Parks Canada approved plans for the home in 1988 with seven bedrooms and two dwelling units, intended for two families one on lot, with two kitchens and a sink and counter in a greenhouse.
There are no records of Parks Canada development approvals between December 1988 and May 31, 1990, when the Town of Banff Land Use Bylaw came into effect.
The only permit applications on record for the home from the time the Town’s bylaw came into effect to the 2017 inspection was for an addition of a bay window in July 1990 and the development of a mechanical enclosure.
Prior inspections by AHS and the municipal compliance officer also found unapproved bedrooms were in use Nov. 2019 and March 2020.
In April 2020, the owner asked the Town if they could use 11 rooms to house 16 people to help with isolation and physical distancing recommendations during the COVID-19 pandemic. The Town outlined additional bedrooms would need a valid development permit, noting only seven rooms were approved.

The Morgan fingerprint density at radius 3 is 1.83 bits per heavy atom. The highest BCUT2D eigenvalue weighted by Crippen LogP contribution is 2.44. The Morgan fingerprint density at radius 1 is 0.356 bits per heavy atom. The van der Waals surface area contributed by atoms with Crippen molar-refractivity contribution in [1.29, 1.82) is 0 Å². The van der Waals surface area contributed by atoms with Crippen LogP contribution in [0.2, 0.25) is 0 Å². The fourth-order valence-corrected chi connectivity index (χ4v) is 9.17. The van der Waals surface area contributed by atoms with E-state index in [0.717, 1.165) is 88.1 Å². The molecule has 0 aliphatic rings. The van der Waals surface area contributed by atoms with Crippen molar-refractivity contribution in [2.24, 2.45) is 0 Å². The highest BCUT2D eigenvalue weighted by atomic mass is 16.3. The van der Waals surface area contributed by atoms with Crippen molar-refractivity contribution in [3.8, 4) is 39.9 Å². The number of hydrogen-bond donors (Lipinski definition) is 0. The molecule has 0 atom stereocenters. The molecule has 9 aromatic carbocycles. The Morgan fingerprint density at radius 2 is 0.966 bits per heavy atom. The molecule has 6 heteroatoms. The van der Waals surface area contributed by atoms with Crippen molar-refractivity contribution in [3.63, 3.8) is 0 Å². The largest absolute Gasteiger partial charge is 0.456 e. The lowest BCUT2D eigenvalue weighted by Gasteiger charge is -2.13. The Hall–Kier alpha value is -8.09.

In 2021, the homeowner submitted discussion plans to the Town seeking to add a mezzanine level and increase gross floor area of the home, as well as adding another stovetop and oven exhaust to create an additional, standalone dwelling.
The homeowners were advised that the addition of a mezzanine would likely be challenged, and again, stated a development permit would be required to consider any developments.
“When we went in for our inspections [in August 2022], we had found they had done exactly what they told us they would like to do, however they didn’t get a permit to do it,” said Michaels.
The appellant’s lawyer, Rick Grol, argued Morgan did not intend to create additional dwellings and they were not being used as such, and questioned the validity of the stop order.